Marilu Mastrogiovanni poses in front of a murales dedicated to...

Marilu Mastrogiovanni poses in front of a murales dedicated to Gloria Anzaldua, an American scholar of Chicana feminism, cultural theory, and queer theory, during an interview at the Bari's university, Monday, May 20, 2024. Investigative journalist, Professor of Investigative Journalism, has reported extensively on the infiltration of the Sacra Corona Unita in the local community and city hall for her blog "Tacco d'Italia." Her reports so angered the local government that they plastered the town with giant posters attacking her work and one depicted her up to her neck in a hole in the ground. After various threats, she was put under police escort and eventually decided to move her family to Bari where she now teaches investigative journalism in the Master in Journalism course at the University of Bari. Credit: AP/Alessandra Tarantino

A remarkable group of women is challenging the power structures of the Sacra Corona Unita, Italy’s fourth main organized crime group that operates in southern Puglia, the heel of Italy’s boot.

They are doing it at great personal risk, arresting and prosecuting clan members, exposing their crimes and confiscating their businesses, all while working to change local attitudes.

Here is a look at some of these women:

Carla Durante

Durante heads of the Lecce office of the Direzione Investigativa Anti-Mafia, Italy’s inter-agency anti-mafia police force, but her rise in the ranks was met with obstacles from the start.

When she told her high school Latin teacher that she wanted to become a police officer, the response was typical of the macho ethos of southern Italy at the time: “How vulgar.”

The reception wasn’t much better in Durante’s first job, as a cop in a small mountain town in southern Calabria that was dominated by the ’ndrangheta mafia. The locals in Taurianova were hostile to all law enforcement officers and were not afraid to show it.

Rosanna Picoco, a volunteer for Libera, an association against Mafia...

Rosanna Picoco, a volunteer for Libera, an association against Mafia and criminal organisations, poses during an interview in one of the association shop in Mesagne, Italy, Monday, May 20, 2024. Picoco shows a bottle of a wine dedicated to Marcella di Levrano a young woman killed by Sacra Corona Unita in 1990. As a child bombs were left in her school overnight by the SCU as a threat to local store owners who had children in the school and were refusing to pay of the local mafia. All the parents agreed they would bring their children to school the next day as though nothing had happened. This instilled in her the idea that citizens have to be active and participate in opposing the mafia, not just quietly turn away. Credit: AP/Alessandra Tarantino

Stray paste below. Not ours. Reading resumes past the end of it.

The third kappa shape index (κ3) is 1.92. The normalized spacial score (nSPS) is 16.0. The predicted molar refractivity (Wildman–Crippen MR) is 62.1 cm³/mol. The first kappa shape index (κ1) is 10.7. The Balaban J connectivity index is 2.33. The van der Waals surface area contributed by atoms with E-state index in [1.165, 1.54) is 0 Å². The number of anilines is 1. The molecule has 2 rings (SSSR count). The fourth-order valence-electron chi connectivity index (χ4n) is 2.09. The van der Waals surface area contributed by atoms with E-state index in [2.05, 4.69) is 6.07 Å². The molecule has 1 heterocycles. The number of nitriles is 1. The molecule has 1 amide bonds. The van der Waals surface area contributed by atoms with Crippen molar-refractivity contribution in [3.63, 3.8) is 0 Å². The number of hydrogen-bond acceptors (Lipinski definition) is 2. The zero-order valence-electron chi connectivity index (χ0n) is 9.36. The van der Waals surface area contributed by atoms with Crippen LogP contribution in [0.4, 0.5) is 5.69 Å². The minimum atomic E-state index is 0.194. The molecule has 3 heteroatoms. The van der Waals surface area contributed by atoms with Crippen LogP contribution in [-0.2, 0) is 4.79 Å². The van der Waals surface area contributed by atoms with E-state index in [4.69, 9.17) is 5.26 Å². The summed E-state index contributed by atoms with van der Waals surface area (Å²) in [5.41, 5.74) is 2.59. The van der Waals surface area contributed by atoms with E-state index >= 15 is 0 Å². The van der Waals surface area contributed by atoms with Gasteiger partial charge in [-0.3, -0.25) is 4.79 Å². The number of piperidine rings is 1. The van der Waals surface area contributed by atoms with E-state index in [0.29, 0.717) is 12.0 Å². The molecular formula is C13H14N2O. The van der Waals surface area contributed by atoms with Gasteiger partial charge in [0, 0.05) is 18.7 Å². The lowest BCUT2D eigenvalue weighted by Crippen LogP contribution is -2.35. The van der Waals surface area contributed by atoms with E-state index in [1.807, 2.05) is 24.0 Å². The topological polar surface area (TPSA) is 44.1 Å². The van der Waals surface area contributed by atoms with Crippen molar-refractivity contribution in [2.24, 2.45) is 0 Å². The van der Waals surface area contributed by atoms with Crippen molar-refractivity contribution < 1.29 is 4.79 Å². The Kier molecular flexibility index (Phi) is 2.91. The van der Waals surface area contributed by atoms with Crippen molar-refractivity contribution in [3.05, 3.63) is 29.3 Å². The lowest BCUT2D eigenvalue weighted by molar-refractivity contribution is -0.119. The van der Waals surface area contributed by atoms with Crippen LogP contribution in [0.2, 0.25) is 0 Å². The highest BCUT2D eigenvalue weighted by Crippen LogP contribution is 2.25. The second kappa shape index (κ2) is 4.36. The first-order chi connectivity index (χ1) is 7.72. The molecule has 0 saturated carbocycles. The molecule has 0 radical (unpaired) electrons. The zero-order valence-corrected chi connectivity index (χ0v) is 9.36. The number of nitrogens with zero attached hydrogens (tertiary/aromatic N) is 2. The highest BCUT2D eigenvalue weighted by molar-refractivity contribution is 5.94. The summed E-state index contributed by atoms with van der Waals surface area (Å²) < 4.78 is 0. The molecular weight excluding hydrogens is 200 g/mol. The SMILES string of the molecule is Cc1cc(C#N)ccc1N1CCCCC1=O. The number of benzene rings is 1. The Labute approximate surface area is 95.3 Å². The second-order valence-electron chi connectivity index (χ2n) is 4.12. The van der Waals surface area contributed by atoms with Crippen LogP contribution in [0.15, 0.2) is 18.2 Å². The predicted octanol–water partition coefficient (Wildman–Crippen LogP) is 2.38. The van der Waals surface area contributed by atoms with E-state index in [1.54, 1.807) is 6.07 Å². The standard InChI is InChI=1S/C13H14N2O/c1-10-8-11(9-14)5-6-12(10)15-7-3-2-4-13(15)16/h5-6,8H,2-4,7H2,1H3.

For example?

“When they torched my car,” she says matter-of-factly.

Now back home, Durante is battling the local Sacra Corona Unita mafia, and hitting its leaders where it hurts most: confiscating their ostentatious properties, farms and front companies used to launder drug trafficking profits.

“We have learned that this is really the most incisive tool, because taking assets away from mafiosi means disempowering them,” she says.

Prosecuting Magistrate Carmen Ruggiero sits in the in bunker hall...

Prosecuting Magistrate Carmen Ruggiero sits in the in bunker hall of Lecce, Italy before the start of an audience Wednesday, May 22, 2024. In the past few months, Carmen Ruggiero, the prosecutor leading the team against a clan in a case known as "Operation Wol." was threatened by a jailed mafioso. Credit: AP/Alessandra Tarantino


Marilù Mastrogiovanni

Mastrogiovanni is an investigative journalist and journalism professor at the University of Bari. She has reported extensively on the infiltration of the Sacra Corona Unita mafia in local Puglia communities and public administrations for her blog “Il Tacco d’Italia.”